A new residential microwave television service creeping into the Washington area could present tough competition to the District's long-awaited cable television system, according to industry and government sources.
The microwave services can share up to four channels set aside for each educational institution licensed for educational broadcasting and transmit entertainment, news, sports and public affairs via receiving dishes to homes or apartment houses.
The Federal Communications Commission has authorized schools and nonprofit institutions with educational broadcasting licenses to lease their unused microwave capacity to commercial operators as a way to encourage new service while giving schools a new source of revenue.
By mid-1985, for example, Microband Corp. of America plans to begin broadcasting over four channels assigned to the D. C. public school system. Microband operates Marquee Television Network, a one-channel television service that supplies about 40,000 D.C. customers with Home Box Office programming. The University of the District of Columbia also is considering obtaining a license and leasing out channels to commercial firms.
But the competition such services could provide to the District's cable system -- which is not expected to begin operations for several years -- is raising fears among some city officials.
"I'm furious" about the agreement between the school system and Microwave Corp., said Betty Ann Kane, head of the D. C. City Council committee on public services and cable television. Kane said the school system had asked for space on the coming cable system while negotiating the separate agreement.
"It's a very difficult situation when you have the city and you have public agencies competing," she said. "If it's going to be a commercial use that competes with the cable system, there is a reason for concern."
The city has completed negotiations with District Cablevision Inc., a cable television operator, for a cable television system and expects to grant a franchise by for the project by mid-December, an aide to Kane said. That would allow the city to receive cable service within five years.
The FCC ruling allowing commercial use of educational channels set off a rush of license requests from microwave television operators and educational groups.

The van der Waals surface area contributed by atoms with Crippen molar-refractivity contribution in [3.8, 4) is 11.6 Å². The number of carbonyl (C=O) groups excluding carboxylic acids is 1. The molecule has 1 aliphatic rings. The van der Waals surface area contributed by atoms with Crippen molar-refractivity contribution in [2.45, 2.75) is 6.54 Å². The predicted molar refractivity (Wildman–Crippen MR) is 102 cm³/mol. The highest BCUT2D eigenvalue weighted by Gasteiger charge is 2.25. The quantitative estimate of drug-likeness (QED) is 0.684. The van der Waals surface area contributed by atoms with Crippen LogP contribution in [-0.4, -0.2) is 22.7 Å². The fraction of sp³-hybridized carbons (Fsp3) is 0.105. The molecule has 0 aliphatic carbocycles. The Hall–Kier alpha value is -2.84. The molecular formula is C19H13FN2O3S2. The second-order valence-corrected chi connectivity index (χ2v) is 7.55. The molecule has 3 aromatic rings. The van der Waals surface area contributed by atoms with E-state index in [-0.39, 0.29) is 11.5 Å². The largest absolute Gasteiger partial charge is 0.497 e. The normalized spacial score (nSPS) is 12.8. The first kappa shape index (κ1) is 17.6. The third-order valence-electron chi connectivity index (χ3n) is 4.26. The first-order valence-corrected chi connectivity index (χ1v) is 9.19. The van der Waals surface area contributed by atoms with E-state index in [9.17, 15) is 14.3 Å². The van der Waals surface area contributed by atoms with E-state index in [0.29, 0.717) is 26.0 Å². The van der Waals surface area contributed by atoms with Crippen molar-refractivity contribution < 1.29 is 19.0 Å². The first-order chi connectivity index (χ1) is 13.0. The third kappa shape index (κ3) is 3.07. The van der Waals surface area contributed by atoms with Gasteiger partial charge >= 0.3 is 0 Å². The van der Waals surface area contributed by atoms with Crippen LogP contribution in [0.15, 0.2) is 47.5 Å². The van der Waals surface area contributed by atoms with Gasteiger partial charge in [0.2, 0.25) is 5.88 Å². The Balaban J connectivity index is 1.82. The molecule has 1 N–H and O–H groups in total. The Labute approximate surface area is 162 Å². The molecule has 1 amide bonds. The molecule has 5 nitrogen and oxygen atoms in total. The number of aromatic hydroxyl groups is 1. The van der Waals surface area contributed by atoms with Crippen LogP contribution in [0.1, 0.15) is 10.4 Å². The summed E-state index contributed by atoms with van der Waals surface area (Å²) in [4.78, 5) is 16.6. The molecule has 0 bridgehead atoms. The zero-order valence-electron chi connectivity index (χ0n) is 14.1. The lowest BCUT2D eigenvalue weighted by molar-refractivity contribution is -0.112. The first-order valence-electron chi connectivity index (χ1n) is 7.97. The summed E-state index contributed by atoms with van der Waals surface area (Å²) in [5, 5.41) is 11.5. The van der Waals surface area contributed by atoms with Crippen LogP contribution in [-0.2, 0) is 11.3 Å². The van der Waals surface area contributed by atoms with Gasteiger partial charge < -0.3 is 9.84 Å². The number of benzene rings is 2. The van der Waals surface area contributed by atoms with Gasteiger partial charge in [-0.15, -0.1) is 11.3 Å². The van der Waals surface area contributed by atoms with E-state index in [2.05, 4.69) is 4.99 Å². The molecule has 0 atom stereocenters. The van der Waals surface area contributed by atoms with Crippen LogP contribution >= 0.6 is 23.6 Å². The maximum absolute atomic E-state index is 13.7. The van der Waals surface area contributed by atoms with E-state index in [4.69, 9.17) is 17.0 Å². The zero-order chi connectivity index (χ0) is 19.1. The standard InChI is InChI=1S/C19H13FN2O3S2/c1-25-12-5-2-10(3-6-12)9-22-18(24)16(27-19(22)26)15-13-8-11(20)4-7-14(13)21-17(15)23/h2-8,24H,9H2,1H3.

More than 16,000 applications for microwave television licenses have been filed by commercial firms, along with 600 to 700 new requests by educational institutions for licensing, according to an FCC official. The microwave service "could very well be competitive with cable," he said.
"MDS may destroy the future of cable, which is ultimately a much better, complete, and democratic service," said Andrew Jay Schwartzman, director of the Media Access Project, a consumer interest group. "This new service can provide pay television channels more quickly and more cheaply than cable can."
Schwartzman also said he was concerned that standards for obtaining educational broadcasting licenses are too loose. An FCC official said the agency is considering new criteria for granting the licenses.
Network for Instructional Television, a nationwide nonprofit organization, will supply programming to the D.C. school system, said Arthur Stambler, a lawyer who represents NITV.
Microband Corp. will pay the school system to use the same channels to broadcast pay television into the District.
Microband Chairman Mark Foster said his company has agreements with about 18 educational institutions and approached about 50.
"We are just trying to satisfy a definite demand among the public," Foster said. "We have just as much right to be providing a service as cable does."
Meanwhile, George Mason University, which now broadcasts C-Span and Cable News Network programming to some D.C. schools and businesses, is planning to make a microwave television service available to Washington-area residents within the next year, said Michael Kelly, director of telecommunications for the university.
Kelly, who did not want to relinquish control of programming to a commercial operator, said the university will provide the service in a joint venture with another broadcaster. Kelly said commercial operators who approached the school "did not have an understanding of educational needs."
"We will definitely cut into the cable market to a certain extent in Washington and will be competing with cable directly," he said.
The University of Maryland and George Washington University want to reserve their channels for future educational use, spokesmen said. Georgetown and American University do not have educational broadcasting licenses. The University of the District of Columbia does not yet have a license but may apply for one, a spokesman said.